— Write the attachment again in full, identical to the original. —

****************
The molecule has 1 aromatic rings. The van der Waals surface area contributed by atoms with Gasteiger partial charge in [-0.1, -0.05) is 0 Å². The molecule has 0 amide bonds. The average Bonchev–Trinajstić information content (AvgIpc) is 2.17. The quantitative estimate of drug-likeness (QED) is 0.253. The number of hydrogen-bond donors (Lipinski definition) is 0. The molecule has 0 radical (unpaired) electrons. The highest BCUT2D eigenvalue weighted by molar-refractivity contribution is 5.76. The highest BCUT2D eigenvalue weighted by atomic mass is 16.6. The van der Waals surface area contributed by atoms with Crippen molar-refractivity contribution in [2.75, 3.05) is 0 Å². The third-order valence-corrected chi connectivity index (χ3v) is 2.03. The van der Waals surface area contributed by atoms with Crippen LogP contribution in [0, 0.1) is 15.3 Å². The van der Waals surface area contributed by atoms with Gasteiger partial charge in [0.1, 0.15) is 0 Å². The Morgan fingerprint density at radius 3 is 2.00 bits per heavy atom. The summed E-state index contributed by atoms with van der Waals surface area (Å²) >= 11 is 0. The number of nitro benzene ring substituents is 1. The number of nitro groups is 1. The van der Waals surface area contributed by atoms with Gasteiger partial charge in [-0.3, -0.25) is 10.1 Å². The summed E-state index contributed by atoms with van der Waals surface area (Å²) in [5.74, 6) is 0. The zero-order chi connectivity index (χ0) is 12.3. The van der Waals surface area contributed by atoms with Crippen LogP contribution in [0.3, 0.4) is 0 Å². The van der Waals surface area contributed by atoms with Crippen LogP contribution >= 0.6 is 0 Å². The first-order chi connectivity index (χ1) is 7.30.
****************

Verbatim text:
The molecule has 1 aromatic rings. The van der Waals surface area contributed by atoms with Gasteiger partial charge in [-0.1, -0.05) is 0 Å². The molecule has 0 amide bonds. The average Bonchev–Trinajstić information content (AvgIpc) is 2.17. The quantitative estimate of drug-likeness (QED) is 0.253. The number of hydrogen-bond donors (Lipinski definition) is 0. The molecule has 0 radical (unpaired) electrons. The highest BCUT2D eigenvalue weighted by molar-refractivity contribution is 5.76. The highest BCUT2D eigenvalue weighted by atomic mass is 16.6. The van der Waals surface area contributed by atoms with Crippen molar-refractivity contribution in [2.75, 3.05) is 0 Å². The third-order valence-corrected chi connectivity index (χ3v) is 2.03. The van der Waals surface area contributed by atoms with Crippen LogP contribution in [0, 0.1) is 15.3 Å². The van der Waals surface area contributed by atoms with Gasteiger partial charge in [0.1, 0.15) is 0 Å². The Morgan fingerprint density at radius 3 is 2.00 bits per heavy atom. The summed E-state index contributed by atoms with van der Waals surface area (Å²) >= 11 is 0. The number of nitro benzene ring substituents is 1. The number of nitro groups is 1. The van der Waals surface area contributed by atoms with Gasteiger partial charge in [-0.3, -0.25) is 10.1 Å². The summed E-state index contributed by atoms with van der Waals surface area (Å²) in [5.74, 6) is 0. The zero-order chi connectivity index (χ0) is 12.3. The van der Waals surface area contributed by atoms with Crippen LogP contribution in [0.3, 0.4) is 0 Å². The van der Waals surface area contributed by atoms with Crippen LogP contribution >= 0.6 is 0 Å². The first-order chi connectivity index (χ1) is 7.30.